Tag Archives: Matthew 6

Prayer’s Freedom To Forgive

Pastor Reid Olson of Crossroads Church of Greeley teaches on The Lord’s Prayer in Matthew 6.


Jesus taught us to pray “forgive us our sins, as we have forgive those who have sinned against us.” What if we don’t forgive others, will God not forgive us? What does this mean for true biblical community in our time? Can we be the church if we don’t learn to forgive? Join us for another teaching of the meaning of the Lord’s Prayer in Matthew’s Gospel. You won’t be disappointed.

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Posted by on November 25, 2015 in Leadership, Media, Ministry Calling, Sermons


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PRAYER; It’s Not About The Bread

Pastor Reid Olson of Crossroads Church of Greeley teaches on The Lord’s Prayer in Matthew 6.


When we pray “Give us this day our daily bread”, are we only praying for God to provide more things? Or could there be something deeper in the phrase? What did Jesus mean by daily bread? Join us as we extrapolate the meaning of this prayer. You’ll find that it is deeper than words.

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Posted by on November 18, 2015 in Leadership, Media, Sermons


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The Practice of Praise; The Lord’s Prayer


Pastor Reid Olson of Crossroads Church of Greeley teaches on The Lord’s Prayer in Matthew 6:9-13.


We take a closer look at what it means to make God’s Name holy, or hallowed, and sanctified. What would it take in your life to make God’s Name more Holy to you? How would your prayer life change if you called on the Holy Name of God the Father, more than just rattling off a grocery list of prayer needs to God? How do you engage in relationship with God the Father?

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Posted by on November 3, 2015 in Leadership, Media, Sermons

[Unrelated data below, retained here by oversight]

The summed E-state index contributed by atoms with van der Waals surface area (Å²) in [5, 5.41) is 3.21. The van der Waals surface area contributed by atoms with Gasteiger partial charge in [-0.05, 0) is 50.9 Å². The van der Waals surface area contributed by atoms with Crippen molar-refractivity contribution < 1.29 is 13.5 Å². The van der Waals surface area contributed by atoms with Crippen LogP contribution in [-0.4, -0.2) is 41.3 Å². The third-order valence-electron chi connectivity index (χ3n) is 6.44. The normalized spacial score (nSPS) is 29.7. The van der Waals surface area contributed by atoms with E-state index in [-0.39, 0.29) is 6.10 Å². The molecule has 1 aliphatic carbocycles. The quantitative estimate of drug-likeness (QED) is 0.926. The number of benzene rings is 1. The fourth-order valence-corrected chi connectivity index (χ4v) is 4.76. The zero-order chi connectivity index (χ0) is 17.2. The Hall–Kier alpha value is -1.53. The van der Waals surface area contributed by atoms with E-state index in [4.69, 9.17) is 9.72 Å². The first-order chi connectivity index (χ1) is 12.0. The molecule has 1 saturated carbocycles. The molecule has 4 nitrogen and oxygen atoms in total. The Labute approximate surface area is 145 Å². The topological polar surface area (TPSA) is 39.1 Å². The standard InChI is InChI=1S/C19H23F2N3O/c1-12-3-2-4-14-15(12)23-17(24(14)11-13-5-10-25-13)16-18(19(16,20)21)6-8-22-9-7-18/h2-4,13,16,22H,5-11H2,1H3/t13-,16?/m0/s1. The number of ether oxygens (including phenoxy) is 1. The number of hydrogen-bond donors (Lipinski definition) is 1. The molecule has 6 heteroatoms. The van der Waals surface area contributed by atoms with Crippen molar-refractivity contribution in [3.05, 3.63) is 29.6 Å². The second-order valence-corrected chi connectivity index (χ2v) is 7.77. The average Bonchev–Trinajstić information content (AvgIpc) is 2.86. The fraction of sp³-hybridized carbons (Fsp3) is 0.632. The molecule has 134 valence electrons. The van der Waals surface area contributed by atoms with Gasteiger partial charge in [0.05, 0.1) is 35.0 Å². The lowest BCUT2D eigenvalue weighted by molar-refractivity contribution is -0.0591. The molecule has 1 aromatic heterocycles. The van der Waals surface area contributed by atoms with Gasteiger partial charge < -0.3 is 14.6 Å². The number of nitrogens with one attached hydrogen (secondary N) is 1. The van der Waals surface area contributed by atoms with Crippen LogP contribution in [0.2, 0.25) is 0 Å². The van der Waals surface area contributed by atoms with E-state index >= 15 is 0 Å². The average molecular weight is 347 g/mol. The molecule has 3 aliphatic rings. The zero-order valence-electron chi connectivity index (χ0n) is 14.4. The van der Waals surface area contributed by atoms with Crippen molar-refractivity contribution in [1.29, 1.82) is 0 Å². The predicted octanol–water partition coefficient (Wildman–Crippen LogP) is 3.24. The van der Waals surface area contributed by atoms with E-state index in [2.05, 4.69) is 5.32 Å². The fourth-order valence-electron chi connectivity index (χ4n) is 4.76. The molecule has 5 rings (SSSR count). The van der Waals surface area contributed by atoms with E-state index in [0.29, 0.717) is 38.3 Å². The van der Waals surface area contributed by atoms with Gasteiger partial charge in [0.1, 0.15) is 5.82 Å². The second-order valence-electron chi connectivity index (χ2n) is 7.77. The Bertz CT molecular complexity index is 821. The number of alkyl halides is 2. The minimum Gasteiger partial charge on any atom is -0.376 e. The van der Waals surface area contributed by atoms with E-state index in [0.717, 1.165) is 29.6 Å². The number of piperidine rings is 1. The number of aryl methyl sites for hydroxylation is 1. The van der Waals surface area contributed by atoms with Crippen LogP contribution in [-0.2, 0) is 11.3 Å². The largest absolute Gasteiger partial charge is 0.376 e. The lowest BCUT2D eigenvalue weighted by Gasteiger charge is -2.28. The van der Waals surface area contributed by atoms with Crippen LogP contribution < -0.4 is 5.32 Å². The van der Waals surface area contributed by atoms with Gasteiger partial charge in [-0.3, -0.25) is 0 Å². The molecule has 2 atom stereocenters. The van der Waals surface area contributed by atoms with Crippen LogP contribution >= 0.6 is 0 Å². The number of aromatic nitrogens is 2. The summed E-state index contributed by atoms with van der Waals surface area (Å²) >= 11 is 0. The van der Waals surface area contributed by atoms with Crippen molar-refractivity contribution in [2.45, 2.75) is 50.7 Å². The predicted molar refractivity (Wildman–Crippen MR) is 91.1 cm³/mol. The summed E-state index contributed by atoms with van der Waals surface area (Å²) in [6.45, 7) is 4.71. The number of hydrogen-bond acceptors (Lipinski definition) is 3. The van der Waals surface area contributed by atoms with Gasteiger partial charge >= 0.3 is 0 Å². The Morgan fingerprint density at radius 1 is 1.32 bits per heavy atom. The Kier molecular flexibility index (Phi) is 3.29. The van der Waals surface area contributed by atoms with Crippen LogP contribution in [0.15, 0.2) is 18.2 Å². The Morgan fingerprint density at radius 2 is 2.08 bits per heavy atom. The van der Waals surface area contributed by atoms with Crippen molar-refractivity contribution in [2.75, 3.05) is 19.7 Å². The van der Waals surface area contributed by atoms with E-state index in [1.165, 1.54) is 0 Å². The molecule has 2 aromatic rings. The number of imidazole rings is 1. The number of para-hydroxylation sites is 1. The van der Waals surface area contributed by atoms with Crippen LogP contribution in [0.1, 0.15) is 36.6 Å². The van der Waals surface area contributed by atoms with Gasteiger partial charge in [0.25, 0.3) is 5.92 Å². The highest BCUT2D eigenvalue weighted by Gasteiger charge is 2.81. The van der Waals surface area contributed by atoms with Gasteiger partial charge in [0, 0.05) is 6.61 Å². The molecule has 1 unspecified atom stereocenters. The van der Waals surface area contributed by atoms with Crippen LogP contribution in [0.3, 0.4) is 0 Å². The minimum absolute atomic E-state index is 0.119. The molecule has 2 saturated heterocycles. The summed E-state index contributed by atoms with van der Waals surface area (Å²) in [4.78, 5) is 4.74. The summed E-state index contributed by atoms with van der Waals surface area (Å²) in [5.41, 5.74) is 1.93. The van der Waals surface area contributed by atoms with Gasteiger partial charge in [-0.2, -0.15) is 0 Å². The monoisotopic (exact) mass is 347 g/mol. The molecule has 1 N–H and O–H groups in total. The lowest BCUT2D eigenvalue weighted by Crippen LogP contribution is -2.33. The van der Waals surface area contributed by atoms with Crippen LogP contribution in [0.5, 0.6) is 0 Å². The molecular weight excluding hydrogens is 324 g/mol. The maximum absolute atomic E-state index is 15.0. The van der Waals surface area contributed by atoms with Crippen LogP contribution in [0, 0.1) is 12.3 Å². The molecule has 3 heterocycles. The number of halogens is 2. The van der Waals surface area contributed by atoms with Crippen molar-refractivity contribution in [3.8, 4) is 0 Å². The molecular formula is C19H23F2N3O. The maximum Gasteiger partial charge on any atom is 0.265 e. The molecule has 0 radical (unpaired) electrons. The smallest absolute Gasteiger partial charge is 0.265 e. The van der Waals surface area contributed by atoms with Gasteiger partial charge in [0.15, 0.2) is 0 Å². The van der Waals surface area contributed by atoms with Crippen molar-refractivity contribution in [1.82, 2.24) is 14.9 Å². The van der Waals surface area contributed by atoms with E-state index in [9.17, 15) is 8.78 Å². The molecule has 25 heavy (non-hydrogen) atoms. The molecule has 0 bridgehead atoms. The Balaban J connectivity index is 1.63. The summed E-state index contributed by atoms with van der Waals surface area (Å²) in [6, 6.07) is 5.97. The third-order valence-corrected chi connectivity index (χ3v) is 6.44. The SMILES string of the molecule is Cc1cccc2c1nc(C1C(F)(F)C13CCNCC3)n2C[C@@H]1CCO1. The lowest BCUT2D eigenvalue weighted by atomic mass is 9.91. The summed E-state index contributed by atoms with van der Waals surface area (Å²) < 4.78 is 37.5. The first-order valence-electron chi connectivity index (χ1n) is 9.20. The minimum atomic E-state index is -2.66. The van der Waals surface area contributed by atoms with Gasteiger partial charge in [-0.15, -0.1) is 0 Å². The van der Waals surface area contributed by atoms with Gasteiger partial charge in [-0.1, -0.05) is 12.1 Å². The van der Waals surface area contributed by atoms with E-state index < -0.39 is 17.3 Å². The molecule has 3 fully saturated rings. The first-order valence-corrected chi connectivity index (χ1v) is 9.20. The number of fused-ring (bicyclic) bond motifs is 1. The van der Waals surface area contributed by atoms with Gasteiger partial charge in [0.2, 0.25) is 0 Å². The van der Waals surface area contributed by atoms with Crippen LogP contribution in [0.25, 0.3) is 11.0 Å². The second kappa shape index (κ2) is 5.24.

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Long-term perspective

How far “down the road” do you think, as a leader? 

Sometimes people tell me they “take one day at a time”, or “all I need is grace for today”, which is really quite biblical.

Jesus said it like this, “Therefore I tell you, do not worry about your life, what you will eat or drink; or about your body, what you will wear. Is not life more than food, and the body more than clothes? 26 Look at the birds of the air; they do not sow or reap or store away in barns, and yet your heavenly Father feeds them. Are you not much more valuable than they?27 Can any one of you by worrying add a single hour to your life? … 33 But seek first his kingdom and his righteousness, and all these things will be given to you as well. 34 Therefore do not worry about tomorrow, for tomorrow will worry about itself. Each day has enough trouble of its own. (Matthew 6:25-34)

ImageTruth be told, I think there’s a huge difference between “worry for tomorrow”, and “planning ahead” for tomorrow

Here’s what I mean, I took my son to a movie last night. We had a little father-son time together. We saw the new movie, “Now you see me”. I highly recommend it. It plays with your mind, has a few good twists in it, and makes for an interesting story line.

Without spoiling anything (honestly), there’s an element of “future thinking” at play in the film that could really relate to our leadership skill as pastors, teachers, parents, leaders, … in the corporate world and in the home. That theme concerns itself with future thinking. Five, ten, fifteen or even twenty year planning is good to think about in our lives, and in those we lead.

If you see the movie, you’ll understand what I’m talking about. 

How far down the road are you planning for your vision to play itself out? Are you a person who needs instant gratification, instant results, immediate measures to tell if you’re successful or a failure? Or, are you able to plan ahead, lay some good groundwork for the future, and stick to the plan long enough to see the results you desire? 

A former pastor, leader, friend of mine used to say, “Plan the work, and work the plan.”